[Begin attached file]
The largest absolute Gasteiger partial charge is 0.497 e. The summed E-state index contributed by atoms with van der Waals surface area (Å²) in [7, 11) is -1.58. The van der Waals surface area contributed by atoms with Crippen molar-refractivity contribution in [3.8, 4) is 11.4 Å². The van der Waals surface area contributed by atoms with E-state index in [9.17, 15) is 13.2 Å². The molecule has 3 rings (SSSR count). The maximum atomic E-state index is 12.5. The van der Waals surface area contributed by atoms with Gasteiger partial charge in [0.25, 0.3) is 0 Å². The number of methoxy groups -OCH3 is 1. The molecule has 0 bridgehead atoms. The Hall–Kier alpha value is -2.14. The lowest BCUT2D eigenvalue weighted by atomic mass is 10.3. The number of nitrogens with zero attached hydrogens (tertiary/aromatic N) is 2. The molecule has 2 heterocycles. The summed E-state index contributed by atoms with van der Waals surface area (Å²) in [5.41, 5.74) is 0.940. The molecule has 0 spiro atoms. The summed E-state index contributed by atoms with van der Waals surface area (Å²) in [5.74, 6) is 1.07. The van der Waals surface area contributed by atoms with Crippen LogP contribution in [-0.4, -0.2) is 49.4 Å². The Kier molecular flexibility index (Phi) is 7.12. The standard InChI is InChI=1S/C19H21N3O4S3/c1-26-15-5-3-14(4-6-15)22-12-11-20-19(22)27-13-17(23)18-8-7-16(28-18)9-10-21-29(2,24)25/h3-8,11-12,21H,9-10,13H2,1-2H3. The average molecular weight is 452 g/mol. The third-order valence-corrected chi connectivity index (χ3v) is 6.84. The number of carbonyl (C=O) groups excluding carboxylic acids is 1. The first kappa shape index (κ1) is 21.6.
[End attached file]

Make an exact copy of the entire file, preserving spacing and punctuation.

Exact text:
The largest absolute Gasteiger partial charge is 0.497 e. The summed E-state index contributed by atoms with van der Waals surface area (Å²) in [7, 11) is -1.58. The van der Waals surface area contributed by atoms with Crippen molar-refractivity contribution in [3.8, 4) is 11.4 Å². The van der Waals surface area contributed by atoms with E-state index in [9.17, 15) is 13.2 Å². The molecule has 3 rings (SSSR count). The maximum atomic E-state index is 12.5. The van der Waals surface area contributed by atoms with Gasteiger partial charge in [0.25, 0.3) is 0 Å². The number of methoxy groups -OCH3 is 1. The molecule has 0 bridgehead atoms. The Hall–Kier alpha value is -2.14. The lowest BCUT2D eigenvalue weighted by atomic mass is 10.3. The number of nitrogens with zero attached hydrogens (tertiary/aromatic N) is 2. The molecule has 2 heterocycles. The summed E-state index contributed by atoms with van der Waals surface area (Å²) in [5.41, 5.74) is 0.940. The molecule has 0 spiro atoms. The summed E-state index contributed by atoms with van der Waals surface area (Å²) in [5.74, 6) is 1.07. The van der Waals surface area contributed by atoms with Crippen LogP contribution in [-0.4, -0.2) is 49.4 Å². The Kier molecular flexibility index (Phi) is 7.12. The standard InChI is InChI=1S/C19H21N3O4S3/c1-26-15-5-3-14(4-6-15)22-12-11-20-19(22)27-13-17(23)18-8-7-16(28-18)9-10-21-29(2,24)25/h3-8,11-12,21H,9-10,13H2,1-2H3. The average molecular weight is 452 g/mol. The third-order valence-corrected chi connectivity index (χ3v) is 6.84. The number of carbonyl (C=O) groups excluding carboxylic acids is 1. The first kappa shape index (κ1) is 21.6.